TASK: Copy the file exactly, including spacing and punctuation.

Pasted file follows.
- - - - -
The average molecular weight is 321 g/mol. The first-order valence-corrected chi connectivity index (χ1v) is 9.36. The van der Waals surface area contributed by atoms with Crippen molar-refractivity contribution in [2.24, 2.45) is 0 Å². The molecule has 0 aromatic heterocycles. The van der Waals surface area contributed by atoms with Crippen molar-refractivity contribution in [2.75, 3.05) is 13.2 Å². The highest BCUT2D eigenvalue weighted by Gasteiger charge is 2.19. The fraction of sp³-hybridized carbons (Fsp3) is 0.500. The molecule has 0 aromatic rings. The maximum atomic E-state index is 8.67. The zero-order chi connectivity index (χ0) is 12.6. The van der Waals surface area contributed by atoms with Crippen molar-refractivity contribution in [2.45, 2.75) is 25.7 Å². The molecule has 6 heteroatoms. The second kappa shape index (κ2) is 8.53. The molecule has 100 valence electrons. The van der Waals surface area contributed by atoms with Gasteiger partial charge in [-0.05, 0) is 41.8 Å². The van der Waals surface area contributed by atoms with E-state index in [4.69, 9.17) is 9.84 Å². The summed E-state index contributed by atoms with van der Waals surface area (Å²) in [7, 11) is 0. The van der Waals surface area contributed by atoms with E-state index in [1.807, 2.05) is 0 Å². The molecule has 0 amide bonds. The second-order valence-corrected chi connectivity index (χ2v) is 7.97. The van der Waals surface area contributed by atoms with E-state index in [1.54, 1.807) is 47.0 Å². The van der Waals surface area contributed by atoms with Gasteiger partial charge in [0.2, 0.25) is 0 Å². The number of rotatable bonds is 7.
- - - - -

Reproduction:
The average molecular weight is 321 g/mol. The first-order valence-corrected chi connectivity index (χ1v) is 9.36. The van der Waals surface area contributed by atoms with Crippen molar-refractivity contribution in [2.24, 2.45) is 0 Å². The molecule has 0 aromatic heterocycles. The van der Waals surface area contributed by atoms with Crippen molar-refractivity contribution in [2.75, 3.05) is 13.2 Å². The highest BCUT2D eigenvalue weighted by Gasteiger charge is 2.19. The fraction of sp³-hybridized carbons (Fsp3) is 0.500. The molecule has 0 aromatic rings. The maximum atomic E-state index is 8.67. The zero-order chi connectivity index (χ0) is 12.6. The van der Waals surface area contributed by atoms with Crippen molar-refractivity contribution in [2.45, 2.75) is 25.7 Å². The molecule has 6 heteroatoms. The second kappa shape index (κ2) is 8.53. The molecule has 100 valence electrons. The van der Waals surface area contributed by atoms with Gasteiger partial charge in [-0.05, 0) is 41.8 Å². The van der Waals surface area contributed by atoms with E-state index in [4.69, 9.17) is 9.84 Å². The summed E-state index contributed by atoms with van der Waals surface area (Å²) in [7, 11) is 0. The van der Waals surface area contributed by atoms with E-state index in [1.807, 2.05) is 0 Å². The molecule has 0 amide bonds. The second-order valence-corrected chi connectivity index (χ2v) is 7.97. The van der Waals surface area contributed by atoms with E-state index in [1.54, 1.807) is 47.0 Å². The van der Waals surface area contributed by atoms with Gasteiger partial charge in [0.2, 0.25) is 0 Å². The number of rotatable bonds is 7.